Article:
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Department of Evolutionary Biology and Environmental Studies

Arctic Biodiversity

Arctic Biodiversity and Global Change

Project aims

We aim to assess the status and trends of biodiversity in fragile Arctic ecosystem under Climate Change. In our research, we address this aim on different scales: from plant functional traits and plot level to landscape dynamics, and with different approaches: from field experiments to drone and satellite imagery analysis. In-situ, we test how do species abundance and individual plant traits change under precipitation extremes. In-silico, we model the distribution of arctic species and plant communities, based on both plot-level and remote sensing data. The result will contribute to understanding tundra vegetation dynamic patterns, which is essential to make ecosystem-level predictions and plan adaptation and mitigation strategies, as well as identify and conserve hotspots of Arctic biodiversity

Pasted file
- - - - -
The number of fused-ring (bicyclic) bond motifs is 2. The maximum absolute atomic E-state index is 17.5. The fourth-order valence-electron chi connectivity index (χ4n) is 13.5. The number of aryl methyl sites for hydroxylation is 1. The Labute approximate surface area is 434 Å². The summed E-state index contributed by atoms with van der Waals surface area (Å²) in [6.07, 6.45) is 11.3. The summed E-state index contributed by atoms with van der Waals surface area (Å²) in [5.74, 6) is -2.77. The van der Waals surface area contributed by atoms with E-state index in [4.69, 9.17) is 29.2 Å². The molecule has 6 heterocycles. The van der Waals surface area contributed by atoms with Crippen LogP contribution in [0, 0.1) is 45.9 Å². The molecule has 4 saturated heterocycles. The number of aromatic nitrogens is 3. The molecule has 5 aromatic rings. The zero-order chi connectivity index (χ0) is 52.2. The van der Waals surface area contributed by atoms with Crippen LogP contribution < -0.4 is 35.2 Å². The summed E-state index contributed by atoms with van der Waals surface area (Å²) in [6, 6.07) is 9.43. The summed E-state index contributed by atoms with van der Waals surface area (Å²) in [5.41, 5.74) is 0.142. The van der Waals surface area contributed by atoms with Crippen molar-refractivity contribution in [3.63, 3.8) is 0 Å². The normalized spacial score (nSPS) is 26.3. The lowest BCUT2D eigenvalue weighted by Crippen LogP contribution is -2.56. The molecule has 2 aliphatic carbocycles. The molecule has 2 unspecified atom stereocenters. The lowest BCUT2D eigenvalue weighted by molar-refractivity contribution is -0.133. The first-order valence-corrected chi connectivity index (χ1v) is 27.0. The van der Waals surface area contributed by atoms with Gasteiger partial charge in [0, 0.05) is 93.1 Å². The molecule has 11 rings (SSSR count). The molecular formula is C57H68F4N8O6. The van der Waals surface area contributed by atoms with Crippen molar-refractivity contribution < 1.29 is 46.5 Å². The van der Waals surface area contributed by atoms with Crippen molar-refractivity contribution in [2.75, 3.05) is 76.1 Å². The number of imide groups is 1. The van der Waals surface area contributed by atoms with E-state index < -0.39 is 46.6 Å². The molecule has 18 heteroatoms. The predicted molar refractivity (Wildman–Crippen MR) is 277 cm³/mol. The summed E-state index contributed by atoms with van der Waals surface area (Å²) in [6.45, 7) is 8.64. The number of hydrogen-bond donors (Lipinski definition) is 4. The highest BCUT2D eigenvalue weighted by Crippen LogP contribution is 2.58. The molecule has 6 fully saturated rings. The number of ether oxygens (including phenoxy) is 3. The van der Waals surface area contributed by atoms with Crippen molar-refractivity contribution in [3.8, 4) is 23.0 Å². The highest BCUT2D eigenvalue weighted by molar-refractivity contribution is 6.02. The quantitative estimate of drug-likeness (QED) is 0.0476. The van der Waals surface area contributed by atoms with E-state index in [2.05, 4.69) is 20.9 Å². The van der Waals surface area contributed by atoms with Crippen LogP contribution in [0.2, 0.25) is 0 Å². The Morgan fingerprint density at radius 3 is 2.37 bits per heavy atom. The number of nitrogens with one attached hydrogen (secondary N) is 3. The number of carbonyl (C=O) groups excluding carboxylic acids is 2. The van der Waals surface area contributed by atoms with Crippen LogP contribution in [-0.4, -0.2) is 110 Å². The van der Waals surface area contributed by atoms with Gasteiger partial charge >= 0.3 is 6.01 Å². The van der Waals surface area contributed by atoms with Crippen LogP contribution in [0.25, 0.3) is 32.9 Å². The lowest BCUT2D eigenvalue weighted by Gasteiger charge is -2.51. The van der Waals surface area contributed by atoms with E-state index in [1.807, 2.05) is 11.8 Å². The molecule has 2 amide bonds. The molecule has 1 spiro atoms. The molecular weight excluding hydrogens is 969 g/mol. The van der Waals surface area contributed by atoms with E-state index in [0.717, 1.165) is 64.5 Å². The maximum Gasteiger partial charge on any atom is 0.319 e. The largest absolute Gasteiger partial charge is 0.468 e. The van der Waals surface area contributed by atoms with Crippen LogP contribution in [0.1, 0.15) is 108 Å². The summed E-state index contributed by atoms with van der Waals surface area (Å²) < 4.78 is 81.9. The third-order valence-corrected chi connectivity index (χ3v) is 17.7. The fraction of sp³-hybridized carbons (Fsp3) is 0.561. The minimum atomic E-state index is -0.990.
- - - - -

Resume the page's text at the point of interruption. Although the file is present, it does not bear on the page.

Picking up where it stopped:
Arctic Biodiversity Figures 1 & 2
Arctic Biodiversity Figures 1 & 2
Arctic Biodiversity Figures 3
Arctic Biodiversity Figure 3


Elena Plekhanova (Ph.D. student), Vitalii Zemlianskii (Ph.D. student), Cengiz Akandii (M.Sc. student)

Specific Projects

Precipitation experiment
Arctic Vegetation Archive
The goal of AVA is to unite and harmonise vegetation plot data across the Arctic
Arctic vegetation and species distribution
Arctic landscape dynamic and energy fluxes

  Conservation of Arctic Flora and Fauna

  Drone Ecology Network

  • Isla H Myers-Smith et al., (2011). Shrub expansion in tundra ecosystems: dynamics, impacts and research priorities. Environmental Research Letters.
  • AD Bjorkman, et al., Plant functional trait change across a warming tundra biome. Nature 562 (7725), 57.
  • Ksenofontov S., Backhaus N., Schaepman-Strub G. (2019). ‘There are new species’: indigenous knowledge of biodiversity change in Arctic Yakutia. Polar Geography 42, 34-57. DOI: 10.1080/1088937X.2018.1547326
  • Iturrate-Garcia M., O'Brien MJ., Khitun O., Abiven S., Niklaus PA., Schaepman-Strub G. (2016). Interactive effects between plant functional types and soil factors on tundra species diversity and community composition. Ecology and Evolution, 6(22):8126-8137. DOI: 10.1002/ece3.2548